Electrical again-Ceiling fixtures

I have a recessed fixture I'd like to convert to a surface mount fixture.
1. I'd remove the bulb and screw in a plug adaptor into the socket. Then (power's off of course) plug in the male end of a extension cord, cut to about 6 inches with the two ends stripped. Attach these two ends to the leads for the fixture, keeping polarity. Then attach the fixture to the ceiling and Bob's my uncle.
Anything wrong with this? I'd like to avoid removing the recessed fixture and doing the work that entails.
If that's no good, how about
2. Power off. I remove the adjustable part of the can, with the socket and disconnect the power wires from the socket. I use these wires to connect with the leads from the surface mount fixture and then proceed as in 1. Can the recessed fixture act as a jct box with no other modification?
--
charles

Add pictures here
<% if( /^image/.test(type) ){ %>
<% } %>
<%-name%>
Add image file
Upload
Charles Bishop wrote:

why not remove the can light and then replace it with a ceiling box and fan support? Those can be installed through a hole in the ceiling little bigger than the box itself, and will provide a 100% proper installation.
nate
--
replace "roosters" with "cox" to reply.
http://members.cox.net/njnagel
  Click to see the full signature.
Add pictures here
<% if( /^image/.test(type) ){ %>
<% } %>
<%-name%>
Add image file
Upload

Because it's in a ceiling that is expanded metal lath on steel supports, not the usual joists. I'd like to avoid the additional work and expense of removing the entire unit.
--
charles

Add pictures here
<% if( /^image/.test(type) ){ %>
<% } %>
<%-name%>
Add image file
Upload
Charles Bishop wrote:

The turnbuckle style expanding ceiling fan support boxes should work equally well with steel joists unless the spacing is a lot more than the usual 16".
Add pictures here
<% if( /^image/.test(type) ){ %>
<% } %>
<%-name%>
Add image file
Upload

These aren't steel joists. It's steel U-channel that has expanded metal lath attached, then plaster (or stucco). Please believe me when I say I'm looking for a solution that doesn't involve taking out the existing cans and replacing them with a j-box. Doing this work would cost more than is in the budget.
--
charles

Add pictures here
<% if( /^image/.test(type) ){ %>
<% } %>
<%-name%>
Add image file
Upload

So a potential fire hazard is more desirable?!! The recessed light should already have a built-in junction box on it. Remove the can and the cable to the can. Open up the recessed light junction box and disconnect the wires that fed the can and remove them. There should be additional knockouts in the junction box. Install a Romex connector in one of them and put a short piece of 14/2 Romex into the junction box. Connect the ground wire and the white and black and then close the box up.
Get a piece of 2" x 4" and slide it up into the opening and let it rest on the metal lathe. Get a 4" round metal electrical box and install a Romex connector in a side knockout. Bring the other end of the 14/2 Romex into the round box and ground the box. Then mount it to the 2" x 4" in the ceiling using wood or sheet metal screws. Now you can mount a light fixture to the box using a ceiling medallion to cover the large opening from the recessed light.
This advice may not suit your situation exactly so feel free to improvise. The main thing is that the junction box from the existing recessed light must remain accessible without having to tear open the ceiling.
Add pictures here
<% if( /^image/.test(type) ){ %>
<% } %>
<%-name%>
Add image file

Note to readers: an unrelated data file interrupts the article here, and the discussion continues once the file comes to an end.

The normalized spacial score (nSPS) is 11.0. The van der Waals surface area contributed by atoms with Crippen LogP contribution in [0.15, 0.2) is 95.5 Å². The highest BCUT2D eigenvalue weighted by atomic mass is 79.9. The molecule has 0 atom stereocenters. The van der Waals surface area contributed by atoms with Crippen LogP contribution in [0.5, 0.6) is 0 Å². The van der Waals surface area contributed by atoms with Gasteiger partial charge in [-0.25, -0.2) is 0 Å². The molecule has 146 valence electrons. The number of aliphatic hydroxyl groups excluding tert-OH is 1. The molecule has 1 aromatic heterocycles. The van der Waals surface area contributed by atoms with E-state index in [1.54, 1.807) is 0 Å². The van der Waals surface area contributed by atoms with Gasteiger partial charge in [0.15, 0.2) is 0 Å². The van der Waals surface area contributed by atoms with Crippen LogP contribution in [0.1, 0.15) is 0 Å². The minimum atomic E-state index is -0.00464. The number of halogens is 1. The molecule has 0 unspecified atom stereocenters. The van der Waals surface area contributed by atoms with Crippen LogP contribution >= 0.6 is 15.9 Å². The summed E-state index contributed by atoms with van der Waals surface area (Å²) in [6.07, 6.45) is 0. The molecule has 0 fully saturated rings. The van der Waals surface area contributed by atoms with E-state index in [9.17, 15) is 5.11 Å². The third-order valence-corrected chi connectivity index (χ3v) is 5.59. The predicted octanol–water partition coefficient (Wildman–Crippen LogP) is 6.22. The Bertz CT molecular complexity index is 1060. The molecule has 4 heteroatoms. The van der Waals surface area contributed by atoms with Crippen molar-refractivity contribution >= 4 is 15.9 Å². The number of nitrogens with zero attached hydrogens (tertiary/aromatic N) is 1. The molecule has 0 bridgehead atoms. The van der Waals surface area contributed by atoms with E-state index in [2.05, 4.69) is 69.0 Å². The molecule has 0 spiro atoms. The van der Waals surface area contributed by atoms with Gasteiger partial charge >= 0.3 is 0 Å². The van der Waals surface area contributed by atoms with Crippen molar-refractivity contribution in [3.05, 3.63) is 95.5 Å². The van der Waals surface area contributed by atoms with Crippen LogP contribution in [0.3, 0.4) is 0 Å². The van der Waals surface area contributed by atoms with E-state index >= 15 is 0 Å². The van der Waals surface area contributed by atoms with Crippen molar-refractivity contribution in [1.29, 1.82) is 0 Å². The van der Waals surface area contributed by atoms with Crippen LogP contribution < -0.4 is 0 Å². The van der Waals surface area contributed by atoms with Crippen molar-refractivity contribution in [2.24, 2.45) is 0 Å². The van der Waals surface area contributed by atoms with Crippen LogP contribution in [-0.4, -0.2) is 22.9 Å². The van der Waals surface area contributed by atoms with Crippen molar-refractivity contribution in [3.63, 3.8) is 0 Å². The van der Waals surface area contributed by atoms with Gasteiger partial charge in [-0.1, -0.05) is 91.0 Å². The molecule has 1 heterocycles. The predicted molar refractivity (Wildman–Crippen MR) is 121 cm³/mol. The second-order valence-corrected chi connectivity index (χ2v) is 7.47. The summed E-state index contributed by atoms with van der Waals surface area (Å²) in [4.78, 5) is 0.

Upload
On Feb 6, 5:27pm, snipped-for-privacy@earthlink.net (Charles Bishop) wrote:

Option # 1 - Not NEC compliant. Check section 400.7 approved uses for flexible cords, your use is not listed. Also check 400.8, flexible cord uses not permitted. Scetion 400.8(1) prohibits flexible cords as a substitute for the fixed wiring of a structure.
Option #2 - In my opinion this violates section 110.3(B) which states Listed or labeled equipment shall be installed and used in accordance with any instructions included in the listing or labeling. I seriously doubt the existing fixture is listed as a modified junction box for another fixture. It also sounds like this would be a violation of section 314.29 that covers accesibilty of junction boxes.
All references are NEC 2005. If removing the existing fixture is troublesome you can always disconect it, abandon it in place, and cover it with a properly wired surface mount fixture.
Add pictures here
<% if( /^image/.test(type) ){ %>
<% } %>
<%-name%>
Add image file
Upload
In article

Eric, thanks. This is the information I was looking for. Not that it solves the problem, but it tells me why the proposed solution wouldn't work.
However, just as a side note, if the recessed can is used as a j-box, it would still be accessible. All that would be needed is to take off the surface fixture and all the connections would be accessible. Still, it sounds as if it wouldn't pass code.
Thanks again for your help.
--
charles

Add pictures here
<% if( /^image/.test(type) ){ %>
<% } %>
<%-name%>
Add image file
Upload
Charles Bishop wrote:

Well, besides the code violations there is voiding your fire insurance coverage if you have a poblem. That may not be "wrong" from your perspectiv, but from my point of view it is industrial strength stoooopid.
You can't use lamp cord / zip / extension cord in a wall or ceiling. You have no ground to the new fixture.
I hope your Uncle Bob hasmore sense than you.
I'd like to avoid removing the recessed fixture

Yeah, I can see that you'd hate to do it right.

No.
Add pictures here
<% if( /^image/.test(type) ){ %>
<% } %>
<%-name%>
Add image file
Upload

HomeOwnersHub.com is a website for homeowners and building and maintenance pros. It is not affiliated with any of the manufacturers or service providers discussed here. All logos and trade names are the property of their respective owners.